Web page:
Vanilla prices have reached a record-breaking $600 per kilogram, rendering the floral flavoring agent more expensive than silver, currently priced at $550 per kilogram.
By comparison, in 2013, vanilla only cost $50 per kilogram.
Soaring vanilla prices can be blamed in part on a cyclone that hit Madagascar last year, wiping out a large number of vanilla plants on the island. Madagascar is the world's top vanilla-growing region, producing approximately 80 percent of the global supply. Seeing as vanilla plants take three to four years to produce pods, the devastating weather has reduced the vanilla supply substantially, thus contributing to price hikes.
But rapidly increasing vanilla prices can also be attributed to the rising importance of natural foods among consumers. While most of the world’s vanilla flavoring does not come from real vanilla pods and instead is produced artificially, a 2015 commitment by Nestlé to transition to all-natural ingredients within five years inspired other companies, including Hershey’s, to follow suit. This has led to increased demand for real vanilla in place of artificial vanillin, contributing to inflated costs.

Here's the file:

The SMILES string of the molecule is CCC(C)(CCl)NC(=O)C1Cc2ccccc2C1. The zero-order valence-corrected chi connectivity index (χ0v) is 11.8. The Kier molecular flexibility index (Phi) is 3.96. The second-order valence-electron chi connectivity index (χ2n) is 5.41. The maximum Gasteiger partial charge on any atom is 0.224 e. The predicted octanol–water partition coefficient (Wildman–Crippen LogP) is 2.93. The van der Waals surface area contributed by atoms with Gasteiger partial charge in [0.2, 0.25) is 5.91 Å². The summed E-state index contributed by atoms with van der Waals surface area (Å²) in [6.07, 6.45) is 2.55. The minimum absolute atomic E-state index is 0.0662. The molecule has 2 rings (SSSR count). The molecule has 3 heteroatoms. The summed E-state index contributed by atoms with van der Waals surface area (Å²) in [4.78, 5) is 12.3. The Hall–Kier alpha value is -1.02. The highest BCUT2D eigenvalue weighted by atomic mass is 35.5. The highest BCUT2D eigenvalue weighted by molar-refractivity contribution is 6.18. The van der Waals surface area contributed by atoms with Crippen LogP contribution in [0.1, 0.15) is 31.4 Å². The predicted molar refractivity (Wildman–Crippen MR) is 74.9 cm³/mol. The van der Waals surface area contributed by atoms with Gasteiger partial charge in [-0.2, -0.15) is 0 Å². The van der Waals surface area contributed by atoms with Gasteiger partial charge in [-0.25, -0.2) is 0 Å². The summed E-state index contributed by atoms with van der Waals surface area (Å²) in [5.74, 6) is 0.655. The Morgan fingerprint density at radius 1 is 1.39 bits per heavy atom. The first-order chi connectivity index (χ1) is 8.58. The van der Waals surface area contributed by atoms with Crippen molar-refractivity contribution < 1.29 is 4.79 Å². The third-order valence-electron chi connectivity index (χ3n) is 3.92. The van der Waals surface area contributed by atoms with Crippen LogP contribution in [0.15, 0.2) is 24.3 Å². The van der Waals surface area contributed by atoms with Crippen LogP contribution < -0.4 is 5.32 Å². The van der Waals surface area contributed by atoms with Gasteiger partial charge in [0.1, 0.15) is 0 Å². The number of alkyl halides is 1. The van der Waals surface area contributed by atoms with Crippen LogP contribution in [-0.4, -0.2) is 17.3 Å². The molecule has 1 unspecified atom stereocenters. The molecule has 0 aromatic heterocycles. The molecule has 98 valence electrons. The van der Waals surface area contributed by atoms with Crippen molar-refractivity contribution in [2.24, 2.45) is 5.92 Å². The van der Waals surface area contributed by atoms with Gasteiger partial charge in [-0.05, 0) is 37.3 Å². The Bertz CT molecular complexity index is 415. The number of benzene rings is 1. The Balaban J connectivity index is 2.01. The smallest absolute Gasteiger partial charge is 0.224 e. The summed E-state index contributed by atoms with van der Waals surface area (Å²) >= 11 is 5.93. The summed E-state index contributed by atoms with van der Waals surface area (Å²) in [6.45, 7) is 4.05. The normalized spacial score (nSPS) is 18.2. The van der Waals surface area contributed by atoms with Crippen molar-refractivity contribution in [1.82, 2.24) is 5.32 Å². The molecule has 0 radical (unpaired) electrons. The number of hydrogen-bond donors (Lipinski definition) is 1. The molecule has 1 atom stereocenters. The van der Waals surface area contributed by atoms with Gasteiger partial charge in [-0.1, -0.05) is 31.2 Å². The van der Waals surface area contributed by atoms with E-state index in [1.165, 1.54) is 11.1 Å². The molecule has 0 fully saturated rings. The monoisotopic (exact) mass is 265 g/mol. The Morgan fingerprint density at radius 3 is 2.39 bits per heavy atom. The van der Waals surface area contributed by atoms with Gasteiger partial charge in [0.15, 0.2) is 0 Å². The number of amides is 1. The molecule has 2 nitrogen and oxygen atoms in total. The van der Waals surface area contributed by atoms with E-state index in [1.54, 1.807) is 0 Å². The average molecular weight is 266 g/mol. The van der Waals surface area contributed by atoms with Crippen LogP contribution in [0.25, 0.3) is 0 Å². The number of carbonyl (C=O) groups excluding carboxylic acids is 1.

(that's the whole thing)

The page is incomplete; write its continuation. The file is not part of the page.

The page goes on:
A further reason for the increased price is linked to local exporters hoarding inventory in hopes of further price hikes, the Economist reports.
The expense of real vanilla has led some companies, such as Baskin-Robbins, to seek out alternatives. Last month, Nigel Travis, CEO of Dunkin’ Brands Group, told Bloomberg that the expense of vanilla, coupled with rising dairy prices, was putting “pressure on both our margins internationally, and the costs to our franchises.
"We’ve taken this very seriously,” Travis continued, noting that Baskin-Robbins has negotiated lower prices on pecans and cocoa to make up for the added cost and is testing other flavors to reduce its reliance on vanilla.
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